Government’s Jekyll and Hyde dichotomy

Robert Louis Stevenson gave the world the Dr Jekyll and Mr Hyde story, which from a more philosophical standpoint, and which readily pops up from online research, can be seen as a result of man’s conflict within his inner nature and how he deals with this dichotomy premised on the soul being paired with both elements of good and evil.
That basically confirms to what is generally accepted, that in each of us there are elements in pairs; good and bad, strengths and weaknesses and other traits that have become to make us who we are as fallible human beings. Circumstances may determine the manifestation of each trait, and the tendency for humans to change, whether voluntary or forcibly, adds a crucial dimension.
While change is inevitable, sometimes it’s driven by the circumstance of convenience, many times for the purpose of self-preservation at the expense of others as seemingly reflected in general politics. A glaring example would be the manner in which the current government now operates as compared to how it boasted it would while in the Opposition; the growing disparity is beyond mindboggling.
One can posit that Brigadier (Rtd) David Granger reached the presidency with much goodwill despite not being as politically experienced as his predecessors. That aside, he and his team made numerous promises during the run-up to the 2015 elections. While such is expected, many voters were convinced and foster belief in some of them.
Foremost was the promised fight he and his government would take to crime. That resonated with many, bolstered by the presence of experienced security operatives, including former Heads of the Army and the Police. There appeared little or no reason to doubt aided by the fact that Mr Granger, a Brigadier, was part of the leadership of the Guyana Defence Force.
A good life; lower VAT and the Berbice Bridge tolls; pledging to weed out corruption, nepotism and cronyism; to uphold the rule of law; for accountability and transparency in governance and a government for the people, were some other promises by Mr Granger and his team that voters were drawn to. Fast-forwarding to four years later, barring and prior to his illness, he seemed completely disconnected from governance and the people.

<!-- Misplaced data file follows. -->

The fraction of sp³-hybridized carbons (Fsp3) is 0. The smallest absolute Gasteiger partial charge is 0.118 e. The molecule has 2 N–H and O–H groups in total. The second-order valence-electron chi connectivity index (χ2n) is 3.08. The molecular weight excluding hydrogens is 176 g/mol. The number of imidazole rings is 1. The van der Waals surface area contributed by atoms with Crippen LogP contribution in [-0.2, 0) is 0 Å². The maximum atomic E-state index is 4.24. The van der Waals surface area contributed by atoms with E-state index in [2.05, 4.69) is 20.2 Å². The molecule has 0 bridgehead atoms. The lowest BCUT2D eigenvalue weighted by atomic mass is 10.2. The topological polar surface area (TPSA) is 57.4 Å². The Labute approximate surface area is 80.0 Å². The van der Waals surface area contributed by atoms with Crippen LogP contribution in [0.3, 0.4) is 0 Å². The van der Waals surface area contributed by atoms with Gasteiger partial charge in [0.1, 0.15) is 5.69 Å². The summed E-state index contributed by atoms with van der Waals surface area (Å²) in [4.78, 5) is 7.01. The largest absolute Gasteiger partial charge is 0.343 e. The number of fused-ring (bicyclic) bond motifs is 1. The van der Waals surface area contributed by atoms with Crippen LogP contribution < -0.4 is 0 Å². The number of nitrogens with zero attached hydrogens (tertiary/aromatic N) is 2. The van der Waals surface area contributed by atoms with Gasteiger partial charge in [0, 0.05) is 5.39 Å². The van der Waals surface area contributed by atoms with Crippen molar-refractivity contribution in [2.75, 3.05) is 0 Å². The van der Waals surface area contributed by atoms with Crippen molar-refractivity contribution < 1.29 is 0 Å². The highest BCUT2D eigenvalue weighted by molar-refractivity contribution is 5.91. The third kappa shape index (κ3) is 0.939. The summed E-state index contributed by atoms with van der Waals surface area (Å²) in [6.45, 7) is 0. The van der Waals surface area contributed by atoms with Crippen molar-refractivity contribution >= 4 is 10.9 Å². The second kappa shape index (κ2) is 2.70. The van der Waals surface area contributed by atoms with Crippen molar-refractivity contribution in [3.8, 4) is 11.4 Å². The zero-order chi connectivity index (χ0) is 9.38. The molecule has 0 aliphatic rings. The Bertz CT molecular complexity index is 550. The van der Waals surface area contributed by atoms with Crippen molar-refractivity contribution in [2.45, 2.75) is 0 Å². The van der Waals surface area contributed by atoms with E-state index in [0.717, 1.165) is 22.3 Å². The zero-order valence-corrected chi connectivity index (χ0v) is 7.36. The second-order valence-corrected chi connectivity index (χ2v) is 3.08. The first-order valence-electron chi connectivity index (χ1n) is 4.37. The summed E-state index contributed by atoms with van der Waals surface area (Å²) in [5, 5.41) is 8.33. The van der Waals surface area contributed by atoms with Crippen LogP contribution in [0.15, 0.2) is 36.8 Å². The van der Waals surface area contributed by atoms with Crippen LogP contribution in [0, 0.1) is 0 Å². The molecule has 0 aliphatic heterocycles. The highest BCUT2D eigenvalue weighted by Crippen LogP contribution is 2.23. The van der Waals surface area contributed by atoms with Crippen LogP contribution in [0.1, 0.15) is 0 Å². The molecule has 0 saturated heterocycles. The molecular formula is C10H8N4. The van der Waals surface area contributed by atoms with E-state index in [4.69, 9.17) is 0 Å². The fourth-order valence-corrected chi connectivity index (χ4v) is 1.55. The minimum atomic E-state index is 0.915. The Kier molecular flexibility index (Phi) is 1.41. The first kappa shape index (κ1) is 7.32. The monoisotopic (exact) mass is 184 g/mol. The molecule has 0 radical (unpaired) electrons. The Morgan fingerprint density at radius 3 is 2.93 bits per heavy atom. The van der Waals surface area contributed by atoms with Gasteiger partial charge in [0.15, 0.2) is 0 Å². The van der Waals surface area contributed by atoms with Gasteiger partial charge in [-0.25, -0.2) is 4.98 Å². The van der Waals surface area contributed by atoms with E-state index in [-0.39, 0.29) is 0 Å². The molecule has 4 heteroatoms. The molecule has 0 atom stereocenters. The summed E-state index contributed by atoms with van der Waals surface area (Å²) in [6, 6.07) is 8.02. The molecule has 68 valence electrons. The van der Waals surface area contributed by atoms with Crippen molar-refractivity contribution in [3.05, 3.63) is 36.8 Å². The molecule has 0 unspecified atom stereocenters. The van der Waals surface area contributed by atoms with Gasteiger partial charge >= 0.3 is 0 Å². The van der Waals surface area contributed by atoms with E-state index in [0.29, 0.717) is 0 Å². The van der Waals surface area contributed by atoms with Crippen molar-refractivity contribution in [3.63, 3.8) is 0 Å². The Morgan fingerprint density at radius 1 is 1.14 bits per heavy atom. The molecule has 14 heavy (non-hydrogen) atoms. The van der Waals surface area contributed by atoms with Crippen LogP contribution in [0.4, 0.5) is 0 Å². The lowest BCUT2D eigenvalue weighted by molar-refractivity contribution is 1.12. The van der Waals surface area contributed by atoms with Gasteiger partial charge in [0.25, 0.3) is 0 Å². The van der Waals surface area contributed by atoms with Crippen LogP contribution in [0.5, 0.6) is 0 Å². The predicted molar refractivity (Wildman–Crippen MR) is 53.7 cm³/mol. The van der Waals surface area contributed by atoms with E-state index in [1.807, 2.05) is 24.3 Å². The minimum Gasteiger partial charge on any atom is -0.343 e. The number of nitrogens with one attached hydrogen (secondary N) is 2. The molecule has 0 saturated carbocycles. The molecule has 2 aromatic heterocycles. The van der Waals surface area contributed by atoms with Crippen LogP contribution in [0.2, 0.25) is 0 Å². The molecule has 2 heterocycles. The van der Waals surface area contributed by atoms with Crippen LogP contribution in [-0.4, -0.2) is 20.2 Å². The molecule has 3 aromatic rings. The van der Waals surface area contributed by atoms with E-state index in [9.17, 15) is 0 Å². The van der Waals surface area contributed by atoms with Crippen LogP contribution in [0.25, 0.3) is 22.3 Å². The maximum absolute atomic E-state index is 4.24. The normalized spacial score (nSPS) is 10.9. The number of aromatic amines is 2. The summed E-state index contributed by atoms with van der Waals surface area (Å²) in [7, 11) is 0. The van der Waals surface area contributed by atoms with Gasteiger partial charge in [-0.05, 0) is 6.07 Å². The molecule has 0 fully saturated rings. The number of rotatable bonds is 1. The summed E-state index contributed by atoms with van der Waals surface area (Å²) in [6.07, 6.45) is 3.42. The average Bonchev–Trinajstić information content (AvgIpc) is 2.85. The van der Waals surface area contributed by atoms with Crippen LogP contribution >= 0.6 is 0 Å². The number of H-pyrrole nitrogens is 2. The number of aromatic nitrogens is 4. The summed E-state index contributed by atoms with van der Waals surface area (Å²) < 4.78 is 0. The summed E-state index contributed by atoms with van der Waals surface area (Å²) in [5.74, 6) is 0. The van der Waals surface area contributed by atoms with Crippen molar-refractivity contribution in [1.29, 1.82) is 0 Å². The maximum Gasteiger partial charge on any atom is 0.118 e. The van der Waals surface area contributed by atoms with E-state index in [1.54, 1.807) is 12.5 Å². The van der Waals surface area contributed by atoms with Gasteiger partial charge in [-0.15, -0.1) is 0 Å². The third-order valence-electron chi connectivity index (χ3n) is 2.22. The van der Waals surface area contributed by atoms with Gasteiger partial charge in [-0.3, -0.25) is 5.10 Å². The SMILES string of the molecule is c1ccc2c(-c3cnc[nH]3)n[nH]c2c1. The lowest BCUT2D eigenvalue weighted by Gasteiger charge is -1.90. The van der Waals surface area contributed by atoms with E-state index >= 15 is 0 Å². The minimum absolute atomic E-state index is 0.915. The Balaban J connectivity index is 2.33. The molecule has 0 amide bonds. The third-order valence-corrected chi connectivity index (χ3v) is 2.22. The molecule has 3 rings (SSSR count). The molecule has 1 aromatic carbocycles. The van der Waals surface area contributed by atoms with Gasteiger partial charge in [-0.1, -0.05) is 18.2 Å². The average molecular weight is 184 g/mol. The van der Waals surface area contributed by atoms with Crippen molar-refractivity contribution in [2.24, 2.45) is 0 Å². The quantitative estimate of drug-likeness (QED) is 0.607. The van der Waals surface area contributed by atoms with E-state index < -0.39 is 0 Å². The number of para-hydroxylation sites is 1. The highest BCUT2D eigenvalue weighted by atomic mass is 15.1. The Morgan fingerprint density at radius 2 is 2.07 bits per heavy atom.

After taking the oath of office, he named the largest Cabinet in recent history here, raising concerns over excessiveness which necessitates more financial resources as against what can be made available for social and infrastructural development. He was not bashful in his preference for former Army officials to be placed in strategic positions in Government and appointed a family member as a Minister while after he would have accused the previous Government of nepotism.
A senior member of his Cabinet boasted of a preference to hire persons affiliated to the party she heads. Loyal politicians have been appointed to head branches of the State media after accusing the previous government of politicising same. Cronyism is reportedly now rife within his government. He avoided engaging the press and, similarly, is not conspicuous within communities.
Under his watch, numerous allegations of corruption have been and continue to be levelled against some of his Ministers. The infamous Sussex Street Drug Bond, sole-sourcing of pharmaceuticals, the Durban Park construction, the Demerara Harbour Bridge feasibility study, the CJIA expansion, contracts awarded to friends and family members of officials, conflict of interest through ownership of companies by some officials and who received Government contracts, are just a few areas where corruption was alleged.
With little or no action taken, condoning becomes an unavoidable interpretation. Crime is now rampant as confidence has been eroded in his government’s ability to ensure the safety of Guyanese and allegations of a burgeoning dictatorship have surfaced. With all the promises to ease economic burdens and the provision of a good life, the cost of living has now skyrocketed and citizens are reeling from the numerous new taxes implemented under his tenure. The economy has slowed as some businesses and industries closed causing thousands to be jobless.
Ironically, Government spending on itself has vastly increased through alleged extravagance at the expense of the citizenry. Within the very short period of four years, things have drastically changed from what it actually was under the previous Administration and what he, Mr Granger, promised. That change has not been for the betterment of the people despite his campaign slogan of “It’s Time” (to change).
To date, he is yet to fully address those issues despite the concerns raised in the public domain. From what is now evident, there appear two manifestations of Mr Granger and his government reminiscent of the Jekyll and Hyde scenario: one which may have intended well and one that inflicted economic hardships, seemingly oblivious of people’s plight.
While all will at times grapple with duality, it may not be an option for him and his government given the impact on people and country. Sometimes, it becomes extremely difficult to assess which characteristic actually manifests in a person in the present; Jekyll or Hyde in the context of duality and not necessarily good and evil. It begs the question: has the one now evident – Mr Hyde – now taken over permanently?

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